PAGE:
When we got to try out the HTC Vive, we pretty much knew it was a game changer, but after taking a first look at some Google Daydream apps, this could disrupt the VR marketplace. The Vive’s paddles made infinitely more sense once we actually tried them out, but the device itself, while brilliant, is bloody expensive.
Google’s Daydream project, like Google Cardboard before it, has sights set on premium VR experiences at barrier breaking prices. The Google VR YouTube channel has been lighting up lately with some early videos of experimental apps.
Combining shared objectives with virtual reality allows people to break the ice in a whole new way thanks to Puzzle. The two players are seen to be helping each other out and being only delighted to have solved the position for some jigsaw pieces. Don’t let our sarcasm take from how impressive and close to the Vive this simple Google Daydream app is.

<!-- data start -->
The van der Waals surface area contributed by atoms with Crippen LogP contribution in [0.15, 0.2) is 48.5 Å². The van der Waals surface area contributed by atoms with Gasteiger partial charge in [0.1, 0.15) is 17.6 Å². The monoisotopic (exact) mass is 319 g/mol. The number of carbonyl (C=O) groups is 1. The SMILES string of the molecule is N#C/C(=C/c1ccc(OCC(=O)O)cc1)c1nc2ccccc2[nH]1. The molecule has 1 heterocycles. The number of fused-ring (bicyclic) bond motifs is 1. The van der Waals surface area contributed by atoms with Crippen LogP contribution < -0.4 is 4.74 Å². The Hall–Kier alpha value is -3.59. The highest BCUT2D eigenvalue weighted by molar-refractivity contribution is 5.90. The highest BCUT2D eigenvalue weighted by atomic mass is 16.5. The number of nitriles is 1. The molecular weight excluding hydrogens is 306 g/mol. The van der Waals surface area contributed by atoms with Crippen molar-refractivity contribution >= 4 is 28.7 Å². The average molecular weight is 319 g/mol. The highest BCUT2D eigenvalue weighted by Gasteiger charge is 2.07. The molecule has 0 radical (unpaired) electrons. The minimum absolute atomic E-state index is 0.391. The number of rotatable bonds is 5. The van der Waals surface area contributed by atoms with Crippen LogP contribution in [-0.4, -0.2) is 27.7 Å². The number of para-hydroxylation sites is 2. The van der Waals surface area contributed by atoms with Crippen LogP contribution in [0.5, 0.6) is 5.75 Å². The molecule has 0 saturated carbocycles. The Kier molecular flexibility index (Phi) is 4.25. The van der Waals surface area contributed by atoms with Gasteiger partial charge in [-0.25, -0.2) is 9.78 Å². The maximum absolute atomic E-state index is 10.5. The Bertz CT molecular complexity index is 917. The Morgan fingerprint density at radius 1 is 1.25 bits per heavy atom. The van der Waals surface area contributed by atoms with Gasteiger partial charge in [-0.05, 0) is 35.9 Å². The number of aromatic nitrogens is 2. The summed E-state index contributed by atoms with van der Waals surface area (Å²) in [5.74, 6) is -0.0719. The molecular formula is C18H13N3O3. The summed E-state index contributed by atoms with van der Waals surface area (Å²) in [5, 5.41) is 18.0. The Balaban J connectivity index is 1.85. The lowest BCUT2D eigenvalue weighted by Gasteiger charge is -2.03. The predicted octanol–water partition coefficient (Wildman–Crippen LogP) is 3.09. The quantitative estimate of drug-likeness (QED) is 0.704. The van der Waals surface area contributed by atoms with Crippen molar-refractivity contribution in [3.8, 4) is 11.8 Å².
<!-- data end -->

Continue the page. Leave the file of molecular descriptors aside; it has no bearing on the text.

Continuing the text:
Again showing the power of the handheld Daydream controller, Animator is a quick clip demonstrating how users to move objects around and record their movements. The short clip also shows the program’s physics engine. Of all the Google Daydream apps on show, this is perhaps the most impressive as it fully demonstrates how immersive interactive VR can be with the use of paddles.
To demonstrate the power of a smartphone’s physics engine, the Daydream team have created the Puppeteer app. This shows the joints of a skeleton moving independently based on the inputs of the user’s controller.
You can expect to see more apps emerge in the coming months for the Google Daydream, so be sure to like us on Facebook or follow us on Twitter to keep in touch with what is likely to be the big Christmas present of 2016.
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